Chris Mangum is a seasoned leader and entrepreneur with extensive experience in strategy, business development, M&A, innovation and entrepreneurship across a broad range of business models. From 2007 to 2012, Mangum led corporate strategy and business development for CenturyLink where he was part of a leadership team that grew the rural telecom’s market capitalization from $2.5 billion to over $25 billion. While at CenturyLink, he led the development of the company’s growth strategy, championed the firm’s move into the data hosting / cloud space with the $3.2 billion acquisition of Savvis, and incubated highly profitable new revenue streams that represented the future of the business. Prior to CenturyLink, Mangum led an entrepreneurial advisory firm that he co-founded in Atlanta called Venture X Group. At VXG, Mangum helped to launch over 100 entrepreneurial businesses representing investments of over $150 million. Successes include SecureWorks (sold to Dell in 2011 for $650 million), MFG.com (Jeff Bezos portfolio company) and AirBand (nation’s largest B2B wireless broadband provider). Prior to VXG, Mangum led a strategic development team for BellSouth, partnering with such early mobile data pioneers as General Magic, Palm, Compaq and QuickSilver. Prior to BellSouth, Mangum was a military intelligence officer in the US Army. Mangum earned his BA in Psychology from Rhodes College (emphasis in economic behavior and organizational design), and his JD/MBA from Emory University.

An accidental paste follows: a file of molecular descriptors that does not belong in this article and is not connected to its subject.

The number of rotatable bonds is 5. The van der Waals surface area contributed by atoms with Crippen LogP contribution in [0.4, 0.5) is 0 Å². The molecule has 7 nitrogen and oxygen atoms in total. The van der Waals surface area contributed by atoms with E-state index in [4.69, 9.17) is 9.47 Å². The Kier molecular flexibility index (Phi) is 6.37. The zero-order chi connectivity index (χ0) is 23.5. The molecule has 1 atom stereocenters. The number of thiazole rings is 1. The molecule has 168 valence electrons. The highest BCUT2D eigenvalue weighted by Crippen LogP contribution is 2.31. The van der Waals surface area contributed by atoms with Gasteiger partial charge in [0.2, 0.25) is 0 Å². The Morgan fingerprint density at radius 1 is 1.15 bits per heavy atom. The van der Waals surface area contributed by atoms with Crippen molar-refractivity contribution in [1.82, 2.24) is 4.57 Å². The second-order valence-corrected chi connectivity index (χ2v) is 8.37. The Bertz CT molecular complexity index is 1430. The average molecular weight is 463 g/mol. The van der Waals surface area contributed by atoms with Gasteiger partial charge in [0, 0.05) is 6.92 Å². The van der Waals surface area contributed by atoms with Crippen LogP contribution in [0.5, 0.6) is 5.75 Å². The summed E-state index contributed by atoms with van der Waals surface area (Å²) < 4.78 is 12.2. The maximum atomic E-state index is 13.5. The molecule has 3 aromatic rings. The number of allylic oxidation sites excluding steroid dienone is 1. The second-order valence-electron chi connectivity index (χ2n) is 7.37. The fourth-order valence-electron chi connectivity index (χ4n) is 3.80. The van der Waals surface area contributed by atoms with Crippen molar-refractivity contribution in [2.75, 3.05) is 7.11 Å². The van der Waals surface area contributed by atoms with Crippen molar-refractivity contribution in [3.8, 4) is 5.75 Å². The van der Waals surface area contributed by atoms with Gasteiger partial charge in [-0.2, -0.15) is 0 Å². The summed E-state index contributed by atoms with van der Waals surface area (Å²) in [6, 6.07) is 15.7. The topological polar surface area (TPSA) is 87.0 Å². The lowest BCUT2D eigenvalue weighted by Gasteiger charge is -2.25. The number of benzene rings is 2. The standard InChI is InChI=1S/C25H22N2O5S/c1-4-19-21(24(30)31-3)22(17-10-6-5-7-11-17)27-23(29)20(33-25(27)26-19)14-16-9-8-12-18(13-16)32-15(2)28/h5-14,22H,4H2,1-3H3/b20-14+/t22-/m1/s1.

The Internet of Things (IoT) revolution will add new stresses, require new abilities, and demand more from network infrastructure. To realize an IoT future, it is necessary to improve the best practices for network health, including backup power. Servato will convene a panel of operations leaders from telcos across the country to discuss a wide range of issues about backup power. The panelists will be representative of carriers for size, geographic distribution, and environment. First we (or a moderator of your choosing) will ask the panelists to address their decisions on backup power – what forms of backup power they utilize and how they decide what to place in the field – with a goal of providing some best practices. Second, we’ll ask them how they manage these assets from generators to batteries to other equipment. For many carriers, managing backup power, including batteries, involves replacing them on a preset schedule, whether or not they need replacing. Scheduled testing may or may not complement these replacements. Both involve unnecessary maintenance time, extra cost if healthy batteries are replaced early, and extra risk if unhealthy batteries fail between cycles or tests. Automated testing and monitoring can reduce OpEx on maintenance and mitigate the risk of leaving no backup power in place. The panelists will speak about monitoring and remote management technologies and be asked to offer advice on selecting and deploying such a technology including cost-benefit analysis and perceived savings. The panelists may address specific technologies and security.